He'll also look to push the ball quite a bit after recording 35% of his assists in transition last season, the highest figure on the team. Walton is a good decision-maker on the fast break and he finishes well at the rim; he should only get better on that front as a sophomore.
On defense, Walton held his own for a freshman at a demanding position. Unlike his predecessor, he's got pretty ideal size to go along with plus athleticism, which helps make up for the fact that his steal rate was only half of what Trey Burke's was in his final season. Walton also chips in a good number of rebounds for a point; his 12.4% defensive rebound rate actually came in slightly ahead of Glenn Robinson III's figure last year. That's an underrated asset with Walton, as he's able to immediately turn those boards into fast break opportunities.
There are several spots one could point to heading into this season and say it's THE key for Michigan to continue their high level of success. Walton is one of them. If his three-point shooting can stay in the same range while he improves his on-ball efficiency, he should make a big push for all-conference honors, not to mention put the team in a position to win a whole lot of games.
Measurables: 5'11", 175
Base Stats: 14.7 MPG, 3.3 PPG, 44/39/78 2P/3P/FT%, 75 assists, 16 turnovers
Key Advanced Metrics: 13.8% usage, 126.1 ORating, 24.3 assist rate, 13.6 turnover rate
Spike may not become much more than what he was as a sophomore last year, but that's by no means a bad thing in this program. Even though his three-point percentage dropped from an anomalous 55% to a paltry-only-in-comparison 39%, his outside shooting off the bench remained a huge asset. While he'll never be a serious threat as a slasher, he also improved his arsenal inside the arc, becoming more reliable with his wonky-looking running scoop layup.
Meanwhile, Albrecht made massive strides as a distributor, raising his assist rate from 14.6% to 24.3% while slashing his turnover rate from 21.4% down to 13.6%; in Big Ten play, he dished out 35 assists against just five turnovers. It's tough to ask for much more out of a backup point guard—when Walton was ineffective, Beilein had the luxury of turning to Spike and knowing the offense would run smoothly, and Albrecht brought a confidence to the court that seemed to spread to his teammates.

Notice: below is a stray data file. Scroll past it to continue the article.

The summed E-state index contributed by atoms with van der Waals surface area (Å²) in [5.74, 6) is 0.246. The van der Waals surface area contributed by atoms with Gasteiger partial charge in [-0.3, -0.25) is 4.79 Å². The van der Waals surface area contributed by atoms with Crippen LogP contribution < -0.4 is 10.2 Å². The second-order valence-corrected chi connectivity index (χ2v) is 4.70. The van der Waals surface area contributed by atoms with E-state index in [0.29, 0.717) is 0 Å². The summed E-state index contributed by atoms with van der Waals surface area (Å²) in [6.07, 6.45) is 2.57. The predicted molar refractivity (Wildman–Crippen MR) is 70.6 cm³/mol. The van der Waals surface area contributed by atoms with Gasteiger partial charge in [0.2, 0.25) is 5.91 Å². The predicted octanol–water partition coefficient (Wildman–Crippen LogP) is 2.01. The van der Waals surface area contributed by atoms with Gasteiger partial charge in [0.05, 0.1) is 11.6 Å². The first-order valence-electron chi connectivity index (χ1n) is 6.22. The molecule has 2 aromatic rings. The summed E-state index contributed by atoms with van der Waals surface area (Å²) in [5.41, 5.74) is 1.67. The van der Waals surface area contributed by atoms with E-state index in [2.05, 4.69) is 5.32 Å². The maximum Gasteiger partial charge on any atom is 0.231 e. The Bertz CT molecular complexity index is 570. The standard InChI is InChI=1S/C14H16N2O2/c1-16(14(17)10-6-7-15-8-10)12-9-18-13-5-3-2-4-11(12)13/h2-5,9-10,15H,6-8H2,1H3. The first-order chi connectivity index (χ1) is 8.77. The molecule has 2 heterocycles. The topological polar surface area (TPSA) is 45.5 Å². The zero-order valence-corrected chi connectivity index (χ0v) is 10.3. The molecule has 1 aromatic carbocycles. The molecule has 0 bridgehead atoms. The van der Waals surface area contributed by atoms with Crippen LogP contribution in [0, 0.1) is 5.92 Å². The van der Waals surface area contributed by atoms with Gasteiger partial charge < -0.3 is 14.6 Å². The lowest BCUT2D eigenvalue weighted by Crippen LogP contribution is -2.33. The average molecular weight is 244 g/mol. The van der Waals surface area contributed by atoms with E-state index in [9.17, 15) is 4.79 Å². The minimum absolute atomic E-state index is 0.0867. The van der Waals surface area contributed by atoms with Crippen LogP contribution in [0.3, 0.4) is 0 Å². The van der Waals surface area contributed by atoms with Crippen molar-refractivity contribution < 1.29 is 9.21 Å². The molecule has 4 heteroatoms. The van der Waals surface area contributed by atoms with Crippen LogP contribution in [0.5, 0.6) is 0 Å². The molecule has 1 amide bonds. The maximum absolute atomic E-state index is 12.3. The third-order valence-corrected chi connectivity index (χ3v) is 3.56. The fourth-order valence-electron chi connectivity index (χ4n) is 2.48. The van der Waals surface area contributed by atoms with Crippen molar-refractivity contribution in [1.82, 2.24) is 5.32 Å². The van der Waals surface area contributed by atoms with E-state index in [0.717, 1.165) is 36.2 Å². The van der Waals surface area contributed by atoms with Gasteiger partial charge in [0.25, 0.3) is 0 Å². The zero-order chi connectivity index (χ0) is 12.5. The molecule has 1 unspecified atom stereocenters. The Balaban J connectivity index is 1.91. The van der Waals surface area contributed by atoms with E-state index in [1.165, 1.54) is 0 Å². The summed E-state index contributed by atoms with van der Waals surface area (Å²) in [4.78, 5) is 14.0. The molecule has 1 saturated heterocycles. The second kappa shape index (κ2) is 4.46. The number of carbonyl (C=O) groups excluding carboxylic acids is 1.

While Spike's diminutive stature will always limit his defensive ability, especially against bigger and/or more athletic PGs, he had a knack for coming up with timely steals last season; his theft of a Roy Devyn Marble pass on a 2-on-1 break against Iowa, immediately leading to a fast-break score, comes to mind—that play essentially sealed M's victory over the Hawkeyes.
Even if Spike's game doesn't progress one iota—and under Beilein/Jordan, that's hard to imagine—he'll be one of the more valuable bench contributors in the conference in addition to being the vocal leader of this year's squad. He's liable to spark a huge run with his shooting—we all remember his title game performance, of course—and when he's quiet it's usually because his contributions aren't needed instead of any poor play on his part. (The exception to that comes when he struggles defensively; his minutes waned as M's competition stiffened late in the year, in large part because it didn't seem like a good idea to give him extensive time against, say, Kentucky.)
We should see around a 75/25 split in minutes between Walton and Albrecht. Beilein has the flexibility to play them both at the same time, as well; Spike's steadiness at the point allows for Walton to play off the ball and make use of his stellar spot-up shooting. There's little doubt about this: Michigan's point guard position is once again in good hands.